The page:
Trump says sexual assault allegations are "orchestrated by the Clintons"

Donald Trump is defending himself against sexual assault allegations by launching new attacks against the accusers and the media.

With the election just 25 days away, the latest national poll shows Hillary Clinton leading Trump by seven points – 45 to 38 percent – when third party candidates are included. The poll also finds nearly half of Republicans would like someone else as their party’s nominee.

Trump told supporters Thursday that reports of him groping or kissing women against their will are “pure fiction” and “outright lies,” reports CBS News correspondent Major Garrett. 

In front of a rowdy crowd of nearly 15,000, Donald Trump said what supporters have angrily chanted for months.

“She should be locked up, she should,” he said at a rally in Cincinnati.

“Facts mean nothing. Third rate journalism!” he said in West Palm Beach, Florida.

Earlier in Florida, Trump tried to smother numerous accusations of making unwanted sexual advances and abusing his celebrity power.

“These attacks are orchestrated by the Clintons and their media allies. The only thing Hillary Clinton has going for herself is the press,” Trump said.

Trump denied the claim from People magazine writer Natasha Stoynoff, who wrote Trump “…pushed her up against a wall and forced his tongue down her throat” while his pregnant third wife, Melania, was upstairs changing for a photoshoot for the couple’s one year anniversary.

“Why didn’t they make it part of the story? I was one of the biggest stars on television with ‘The Apprentice.’ And it would’ve been one of the biggest stories of the year!” Trump said.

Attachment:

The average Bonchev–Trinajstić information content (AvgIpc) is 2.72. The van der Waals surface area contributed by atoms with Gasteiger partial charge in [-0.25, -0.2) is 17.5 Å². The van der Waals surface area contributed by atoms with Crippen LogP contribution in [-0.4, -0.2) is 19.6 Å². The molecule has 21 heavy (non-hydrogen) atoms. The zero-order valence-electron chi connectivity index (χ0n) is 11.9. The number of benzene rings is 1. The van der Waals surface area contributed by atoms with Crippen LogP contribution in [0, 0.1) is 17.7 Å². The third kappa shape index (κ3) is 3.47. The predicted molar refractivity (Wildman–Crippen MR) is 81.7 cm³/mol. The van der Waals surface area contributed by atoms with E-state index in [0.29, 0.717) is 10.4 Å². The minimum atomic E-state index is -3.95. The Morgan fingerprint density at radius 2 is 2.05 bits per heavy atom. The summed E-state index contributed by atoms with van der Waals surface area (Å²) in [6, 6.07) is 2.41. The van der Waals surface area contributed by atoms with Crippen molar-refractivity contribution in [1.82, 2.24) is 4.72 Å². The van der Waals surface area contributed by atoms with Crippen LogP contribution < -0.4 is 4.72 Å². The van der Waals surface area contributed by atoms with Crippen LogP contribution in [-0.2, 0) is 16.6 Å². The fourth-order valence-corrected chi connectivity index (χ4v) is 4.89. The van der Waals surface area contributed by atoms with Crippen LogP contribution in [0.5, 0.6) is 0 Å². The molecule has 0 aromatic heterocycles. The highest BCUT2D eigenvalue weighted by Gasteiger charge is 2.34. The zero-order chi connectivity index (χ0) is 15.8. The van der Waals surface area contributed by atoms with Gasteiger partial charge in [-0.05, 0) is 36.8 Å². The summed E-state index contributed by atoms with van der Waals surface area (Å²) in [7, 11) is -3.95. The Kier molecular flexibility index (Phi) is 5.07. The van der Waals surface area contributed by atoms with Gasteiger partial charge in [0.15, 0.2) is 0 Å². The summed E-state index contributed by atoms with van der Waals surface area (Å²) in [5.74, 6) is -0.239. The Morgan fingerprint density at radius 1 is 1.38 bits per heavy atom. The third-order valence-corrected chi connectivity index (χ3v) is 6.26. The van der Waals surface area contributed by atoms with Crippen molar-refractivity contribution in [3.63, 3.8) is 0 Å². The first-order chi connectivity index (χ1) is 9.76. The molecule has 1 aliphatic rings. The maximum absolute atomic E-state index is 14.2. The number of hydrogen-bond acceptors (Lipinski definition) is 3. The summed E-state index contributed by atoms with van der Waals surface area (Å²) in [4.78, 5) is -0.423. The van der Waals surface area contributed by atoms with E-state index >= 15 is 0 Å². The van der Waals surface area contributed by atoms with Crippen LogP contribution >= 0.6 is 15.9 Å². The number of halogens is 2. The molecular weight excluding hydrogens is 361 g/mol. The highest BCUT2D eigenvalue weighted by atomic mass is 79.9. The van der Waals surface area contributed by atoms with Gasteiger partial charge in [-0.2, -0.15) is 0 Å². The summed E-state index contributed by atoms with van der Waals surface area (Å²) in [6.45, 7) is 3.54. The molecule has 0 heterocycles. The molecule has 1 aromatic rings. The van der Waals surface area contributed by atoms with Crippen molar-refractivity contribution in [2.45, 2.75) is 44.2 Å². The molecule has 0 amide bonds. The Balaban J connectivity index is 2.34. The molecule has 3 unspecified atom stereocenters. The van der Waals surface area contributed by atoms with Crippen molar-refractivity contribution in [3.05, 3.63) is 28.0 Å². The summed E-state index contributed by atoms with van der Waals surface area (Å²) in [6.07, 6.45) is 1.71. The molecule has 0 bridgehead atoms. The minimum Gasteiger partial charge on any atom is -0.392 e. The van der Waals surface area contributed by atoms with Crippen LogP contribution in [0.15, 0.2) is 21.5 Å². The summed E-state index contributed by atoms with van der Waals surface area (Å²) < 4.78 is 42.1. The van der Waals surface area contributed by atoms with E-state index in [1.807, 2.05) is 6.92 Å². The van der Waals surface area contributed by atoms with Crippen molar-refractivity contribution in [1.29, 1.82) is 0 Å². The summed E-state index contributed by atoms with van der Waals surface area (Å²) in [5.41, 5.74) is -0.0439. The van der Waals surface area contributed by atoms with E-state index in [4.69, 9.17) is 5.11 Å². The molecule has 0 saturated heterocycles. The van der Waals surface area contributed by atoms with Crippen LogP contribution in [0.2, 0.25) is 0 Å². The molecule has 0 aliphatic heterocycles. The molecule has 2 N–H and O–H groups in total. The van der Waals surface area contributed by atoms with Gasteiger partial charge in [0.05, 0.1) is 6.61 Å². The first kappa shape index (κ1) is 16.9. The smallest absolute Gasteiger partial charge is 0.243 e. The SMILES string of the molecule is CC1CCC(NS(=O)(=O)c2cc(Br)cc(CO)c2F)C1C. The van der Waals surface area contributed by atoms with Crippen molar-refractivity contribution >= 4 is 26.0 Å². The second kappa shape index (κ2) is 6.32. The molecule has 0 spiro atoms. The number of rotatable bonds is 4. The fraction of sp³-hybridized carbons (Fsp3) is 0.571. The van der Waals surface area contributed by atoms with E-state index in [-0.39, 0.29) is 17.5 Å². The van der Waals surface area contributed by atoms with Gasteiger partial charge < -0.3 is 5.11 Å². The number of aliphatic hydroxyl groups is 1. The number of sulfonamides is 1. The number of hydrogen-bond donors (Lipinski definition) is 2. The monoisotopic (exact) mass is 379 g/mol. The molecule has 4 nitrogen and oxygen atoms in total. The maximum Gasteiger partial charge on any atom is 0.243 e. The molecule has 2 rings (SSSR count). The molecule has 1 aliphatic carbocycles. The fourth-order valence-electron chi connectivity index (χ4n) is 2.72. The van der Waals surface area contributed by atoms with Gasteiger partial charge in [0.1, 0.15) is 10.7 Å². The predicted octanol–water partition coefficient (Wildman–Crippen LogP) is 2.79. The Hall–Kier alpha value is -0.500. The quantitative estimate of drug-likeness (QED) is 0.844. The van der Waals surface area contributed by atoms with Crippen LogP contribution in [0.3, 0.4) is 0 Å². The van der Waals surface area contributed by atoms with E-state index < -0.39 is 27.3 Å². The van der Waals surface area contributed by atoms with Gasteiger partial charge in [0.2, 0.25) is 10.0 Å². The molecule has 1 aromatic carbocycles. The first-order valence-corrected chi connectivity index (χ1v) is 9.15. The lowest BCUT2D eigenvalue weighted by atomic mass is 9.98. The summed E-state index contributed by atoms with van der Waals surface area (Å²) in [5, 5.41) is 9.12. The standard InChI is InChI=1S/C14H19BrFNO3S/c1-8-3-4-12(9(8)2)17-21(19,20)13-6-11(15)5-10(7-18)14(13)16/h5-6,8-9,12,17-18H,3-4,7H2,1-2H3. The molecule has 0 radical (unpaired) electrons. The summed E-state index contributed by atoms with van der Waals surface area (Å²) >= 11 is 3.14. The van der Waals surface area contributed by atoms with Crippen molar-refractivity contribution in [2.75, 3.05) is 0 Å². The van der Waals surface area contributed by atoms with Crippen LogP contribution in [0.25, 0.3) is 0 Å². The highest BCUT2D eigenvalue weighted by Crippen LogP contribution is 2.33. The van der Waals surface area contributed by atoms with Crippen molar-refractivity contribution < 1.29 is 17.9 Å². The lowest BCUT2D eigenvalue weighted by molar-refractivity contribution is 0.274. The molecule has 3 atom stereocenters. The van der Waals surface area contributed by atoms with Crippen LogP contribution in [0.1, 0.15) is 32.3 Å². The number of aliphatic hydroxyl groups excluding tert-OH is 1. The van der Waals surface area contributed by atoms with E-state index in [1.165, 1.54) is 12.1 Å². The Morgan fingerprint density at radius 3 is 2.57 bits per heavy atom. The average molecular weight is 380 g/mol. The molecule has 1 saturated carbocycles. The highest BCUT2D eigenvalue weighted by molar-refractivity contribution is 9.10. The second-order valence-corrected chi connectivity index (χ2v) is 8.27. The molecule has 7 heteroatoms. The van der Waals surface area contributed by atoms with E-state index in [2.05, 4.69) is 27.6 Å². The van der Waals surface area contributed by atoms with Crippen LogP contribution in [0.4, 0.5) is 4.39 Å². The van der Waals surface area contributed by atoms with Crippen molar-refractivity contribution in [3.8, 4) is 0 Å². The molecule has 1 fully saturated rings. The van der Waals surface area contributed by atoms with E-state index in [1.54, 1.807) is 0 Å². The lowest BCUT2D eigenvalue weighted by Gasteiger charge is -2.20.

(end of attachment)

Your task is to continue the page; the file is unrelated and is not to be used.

Trump implied the writer wasn’t really his type – the sort of objectification at the core of many allegations against him.

“Take a look, you take a look, look at her, look at her words. You tell me what you think. I don’t think so. I don’t think so,” Trump said.

Melania Trump’s attorney demanded a retraction and vaguely threatened a libel suit.

Despite days of criticism and negative publicity, Trump supporters in Florida told us they couldn’t care less.

“We are electing a president, we are not electing someone for a husband,” said one supporter, Cary Hartigan.

“If it is true, it is true, but when everything is set aside, it is more about saving this country than anything else,” said another supporter, Seth Hartigan.

Trump’s campaign is now pulling staff from Virginia, a state they previously hoped to win where Clinton is now more than seven points ahead. The official campaign statement is that they “remain absolutely committed to winning in Virginia” and are moving staff “strategically to accommodate early voting in nearby priority states such as North Carolina.”